Simon & Schuster issued an apology Sunday — as well as $600 refunds — after saying that books “hand signed” by Bob Dylan were not individually inscribed by the music legend.

“To those who purchased ‘The Philosophy of Modern Song’ limited edition, we want to apologize,” wrote the publishing company in an Instagram post. “As it turns out, the limited edition books do contain Bob’s original signature, but in a penned replica form.

“We are addressing this immediately by providing each purchaser with an immediate refund,” the statement concluded.

The statement comes days after several complaints were lodged against the company when purchasers found similarities, via comparisons on social media, between autographs.

The books, which hit shelves Nov. 1, came with a letter from Simon & Schuster CEO Jonathan Karp that vouched for the signature’s authenticity, but they were apparently done with a reproduction practice called “autopen.”

In "The Philosophy of Modern song," Dylan compares different pieces ranging from Hank Williams' “Your Cheatin’ Heart” to Jackson Browne’s “The Pretender.”
In “The Philosophy of Modern Song,” Dylan compares different pieces ranging from Hank Williams’ “Your Cheatin’ Heart” to Jackson Browne’s “The Pretender.”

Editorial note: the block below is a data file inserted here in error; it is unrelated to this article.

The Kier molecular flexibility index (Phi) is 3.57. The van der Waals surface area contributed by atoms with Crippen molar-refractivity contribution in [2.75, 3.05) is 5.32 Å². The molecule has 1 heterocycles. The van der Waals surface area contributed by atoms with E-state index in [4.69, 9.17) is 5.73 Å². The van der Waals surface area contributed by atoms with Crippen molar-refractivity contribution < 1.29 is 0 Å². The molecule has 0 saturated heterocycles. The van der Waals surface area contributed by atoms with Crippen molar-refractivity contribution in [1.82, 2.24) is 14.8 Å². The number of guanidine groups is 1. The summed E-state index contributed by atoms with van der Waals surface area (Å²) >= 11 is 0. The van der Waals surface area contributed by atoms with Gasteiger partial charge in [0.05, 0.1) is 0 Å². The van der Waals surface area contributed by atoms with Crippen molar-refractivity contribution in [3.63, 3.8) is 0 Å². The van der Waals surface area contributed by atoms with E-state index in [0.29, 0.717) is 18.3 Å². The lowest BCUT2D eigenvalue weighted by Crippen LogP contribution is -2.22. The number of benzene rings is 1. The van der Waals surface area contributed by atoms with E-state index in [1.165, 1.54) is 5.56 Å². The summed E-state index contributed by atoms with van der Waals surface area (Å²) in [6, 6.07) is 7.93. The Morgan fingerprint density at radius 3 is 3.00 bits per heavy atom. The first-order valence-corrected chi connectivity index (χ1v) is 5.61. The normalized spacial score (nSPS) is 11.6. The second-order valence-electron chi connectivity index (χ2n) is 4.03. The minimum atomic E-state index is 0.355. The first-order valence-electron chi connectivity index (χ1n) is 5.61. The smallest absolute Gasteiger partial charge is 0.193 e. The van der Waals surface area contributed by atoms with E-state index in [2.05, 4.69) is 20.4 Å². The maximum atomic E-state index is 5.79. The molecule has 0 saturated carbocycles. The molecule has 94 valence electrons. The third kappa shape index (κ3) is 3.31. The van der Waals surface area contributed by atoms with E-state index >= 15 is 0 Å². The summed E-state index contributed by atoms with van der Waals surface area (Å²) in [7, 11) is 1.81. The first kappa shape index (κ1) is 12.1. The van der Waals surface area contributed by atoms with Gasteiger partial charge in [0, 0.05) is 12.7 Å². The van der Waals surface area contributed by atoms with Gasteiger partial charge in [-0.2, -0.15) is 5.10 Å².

Simon & Schuster via AP
The statement comes days after several complaints were lodged against the company that the signature in the book and Dylan's current signature were different.
The statement comes days after several complaints were lodged about the signatures.
RACC / SplashNews.com
"As it turns out, the limited edition books do contain Bob’s original signature, but in a penned replica form."
“As it turns out, the limited edition books do contain Bob’s original signature, but in a penned replica form,” the company said.
Dave J Hogan/Getty Images
The books had allegedly came with a letter from Simon & Schuster CEO Jonathan Karp, vouching for the signature’s authenticity.
The books came with a letter from Simon & Schuster CEO Jonathan Karp, vouching for the signature’s authenticity.
RACC / SplashNews.com

In “The Philosophy of Modern Song,” Dylan compares different pieces ranging from Hank Williams’ “Your Cheatin’ Heart” to Jackson Browne’s “The Pretender.”

The Post has reached out to Dylan for comment.  





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Tyler Cowan